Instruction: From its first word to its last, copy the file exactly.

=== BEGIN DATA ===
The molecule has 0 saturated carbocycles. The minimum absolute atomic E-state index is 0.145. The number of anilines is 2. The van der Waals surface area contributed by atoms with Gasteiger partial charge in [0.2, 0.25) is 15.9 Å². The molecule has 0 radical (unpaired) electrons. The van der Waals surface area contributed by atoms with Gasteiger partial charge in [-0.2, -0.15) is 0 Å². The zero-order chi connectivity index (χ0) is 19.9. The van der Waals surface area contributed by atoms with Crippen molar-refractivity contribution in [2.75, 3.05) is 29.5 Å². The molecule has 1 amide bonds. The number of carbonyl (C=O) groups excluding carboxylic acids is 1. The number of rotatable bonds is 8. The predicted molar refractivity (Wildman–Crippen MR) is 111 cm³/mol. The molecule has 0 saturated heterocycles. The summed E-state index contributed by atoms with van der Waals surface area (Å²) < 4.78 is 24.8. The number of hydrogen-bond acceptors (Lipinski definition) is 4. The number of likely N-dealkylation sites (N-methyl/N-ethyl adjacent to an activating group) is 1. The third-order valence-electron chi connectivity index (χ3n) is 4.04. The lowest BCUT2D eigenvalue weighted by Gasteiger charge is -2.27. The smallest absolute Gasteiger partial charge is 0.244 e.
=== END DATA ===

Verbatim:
The molecule has 0 saturated carbocycles. The minimum absolute atomic E-state index is 0.145. The number of anilines is 2. The van der Waals surface area contributed by atoms with Gasteiger partial charge in [0.2, 0.25) is 15.9 Å². The molecule has 0 radical (unpaired) electrons. The van der Waals surface area contributed by atoms with Gasteiger partial charge in [-0.2, -0.15) is 0 Å². The zero-order chi connectivity index (χ0) is 19.9. The van der Waals surface area contributed by atoms with Crippen molar-refractivity contribution in [2.75, 3.05) is 29.5 Å². The molecule has 1 amide bonds. The number of carbonyl (C=O) groups excluding carboxylic acids is 1. The number of rotatable bonds is 8. The predicted molar refractivity (Wildman–Crippen MR) is 111 cm³/mol. The molecule has 0 saturated heterocycles. The summed E-state index contributed by atoms with van der Waals surface area (Å²) < 4.78 is 24.8. The number of hydrogen-bond acceptors (Lipinski definition) is 4. The number of likely N-dealkylation sites (N-methyl/N-ethyl adjacent to an activating group) is 1. The third-order valence-electron chi connectivity index (χ3n) is 4.04. The lowest BCUT2D eigenvalue weighted by Gasteiger charge is -2.27. The smallest absolute Gasteiger partial charge is 0.244 e.